Dear Shoppers, Please Put Your Damn Cart Away

I've had a lot on my mind lately, including but not limited to:

  • Giving up dairy
  • Our responsibility to the "weak" (the elderly, the disabled, animals)
  • House hunting
  • Speaking and writing

But all of the above thoughts pale in comparison to my recent anger at the ridiculous amount of lone carts left in the parking lot of a local shopping center, partially blocking spaces, nestling up close to bumpers, and generally being in the effing way.

Might I add that this shopping center is by no means a large one?  That is, shoppers can't even use the excuse that the front of the store is too far away.  The damn cart in the parking lot is a direct result of laziness.

But you know?  I don't really want to write a whole tirade on laziness, because lord knows I didn't clean my living area this weekend because there were re-runs of The Real Housewives of New Jersey on and I don't want to be all pot/kettle/black on that point.  But it has occurred to me that perhaps most shoppers are not aware of the issues that rogue carts in the parking lot can cause.  Here's just a few of the issues:

Shopping carts cost you money

Where do you think companies get the money to purchase shopping carts?  Why, it's built into the price of their products!  So if you'd really like the price of products go up, by all means, leave your damn cart out in the lot where it can get damaged, lost, or stolen. 

Parking lots cost you money

In 1996, a survey revealed that the average operating cost per commercial parking  space is $500...PER YEAR.  That's just for the freaking space...and that survey was done in 1996, when people still thought it was cool to wear bodysuits.  GUESS WHERE THAT MONEY COMES FROM?  Yup, you got's (mostly) built into the price of the products (sometimes it costs your city money, if they're the ones who originally developed the property.  Parking lots can be paid for in part by your taxes, too.  AWESOME).  Again, if you'd like to cost of your products (or your taxes) to go up, then please, please, leave your damn carts all over the place.

Oh, and here's a quote to drive it home:

There's just one problem: parking isn't free. In fact..."the cost of all parking spaces in the U.S. exceeds the value of all cars and may even exceed the value of all roads." Parking costs billions of dollars a year.

Damage to other people's vehicles caused by shopping carts costs you money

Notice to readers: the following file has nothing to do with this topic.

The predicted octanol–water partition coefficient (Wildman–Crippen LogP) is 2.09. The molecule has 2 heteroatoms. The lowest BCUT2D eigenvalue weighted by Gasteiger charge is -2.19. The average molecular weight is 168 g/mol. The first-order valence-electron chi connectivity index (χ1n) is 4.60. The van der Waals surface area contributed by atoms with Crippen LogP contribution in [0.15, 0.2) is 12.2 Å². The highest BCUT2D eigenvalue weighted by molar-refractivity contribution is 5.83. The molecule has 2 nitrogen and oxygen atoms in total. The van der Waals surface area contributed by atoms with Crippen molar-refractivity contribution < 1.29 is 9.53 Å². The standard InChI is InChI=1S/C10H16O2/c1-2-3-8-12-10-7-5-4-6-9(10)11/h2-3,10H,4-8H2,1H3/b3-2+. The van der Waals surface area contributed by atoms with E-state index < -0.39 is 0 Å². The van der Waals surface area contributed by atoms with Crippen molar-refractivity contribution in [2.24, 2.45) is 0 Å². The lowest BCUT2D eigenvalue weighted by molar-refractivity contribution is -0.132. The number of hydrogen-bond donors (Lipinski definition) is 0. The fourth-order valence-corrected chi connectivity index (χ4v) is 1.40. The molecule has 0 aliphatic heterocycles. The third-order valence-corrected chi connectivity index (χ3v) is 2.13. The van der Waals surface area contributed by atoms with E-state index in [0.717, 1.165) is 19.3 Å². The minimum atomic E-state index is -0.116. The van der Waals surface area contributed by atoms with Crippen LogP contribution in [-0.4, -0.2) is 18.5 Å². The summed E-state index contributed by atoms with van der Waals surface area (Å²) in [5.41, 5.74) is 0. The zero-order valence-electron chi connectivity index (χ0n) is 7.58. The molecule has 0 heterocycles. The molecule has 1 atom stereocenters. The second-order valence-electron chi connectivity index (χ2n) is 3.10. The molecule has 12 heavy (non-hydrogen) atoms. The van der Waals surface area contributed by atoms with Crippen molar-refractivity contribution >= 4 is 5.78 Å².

So, let's say you leave your shopping cart in the lot for whatever reason--the corral is too far away, you're sick, your kid is screaming, your double latte is steaming and calling to your caffeine deprived brain, "Drink me!  Drink me!  I'm a delicious legally addictive stimulant!"--and think to yourself, "Oh it's way out here, nothing will happen!" 


Your little shopping cart then gets a free ride courtesy of a beautiful summer breeze, and rams right into the side of Mr. I-Once-Sued-McDonald's-Because-My-Egg-McMuffin-Wasn't-Actually-Scottish's car.  He sues the damn store over your damn cart and the store has to pay out a damn settlement.  Uh-oh!  Guess where the company ultimately gets THAT money?  Hm?  HMMM??

No, NOT from Santa Claus!  That is where you are mistaken!  Haha!  So silly!  In reality, the money actually will be built in to the cost of the company's products.  CRAZY TIMES.


But look, all education and snarky comments aside, wouldn't it just be nice of you to put your cart away?  Seriously, it's courteous for us all to pitch in to keep a shared, communal space clean and habitable and ready for the next time we--which includes our mothers, elderly grandparents, kids, siblings and friends--visit. 

My dad was always a great example of this concept to our family, and still regularly grabs two rogue carts out of the parking lot and ushers them to the corral or the storefront to get them out of the way.  It's easy, he's already on his way in, and his nice gesture actually saves you money.

Let's all save each other a little money.  Let's all be nice to a stranger.  Putting your damn cart away is literally something you can feel good about. It's the Right Thing to do.  And even if you screw up the rest of your day, you can at least say you did ONE Right Thing between breakfast and dinner.  And that's good shit, I don't care what anyone else says.

And now, back to pontificating ridding my life of dairy.  Seacrest, out.

PS--Clearly, when I say "you" I don't mean "YOU-you"...unless you do indeed leave your damn cart out, in which case, I really do mean "YOU-you" when I say "you."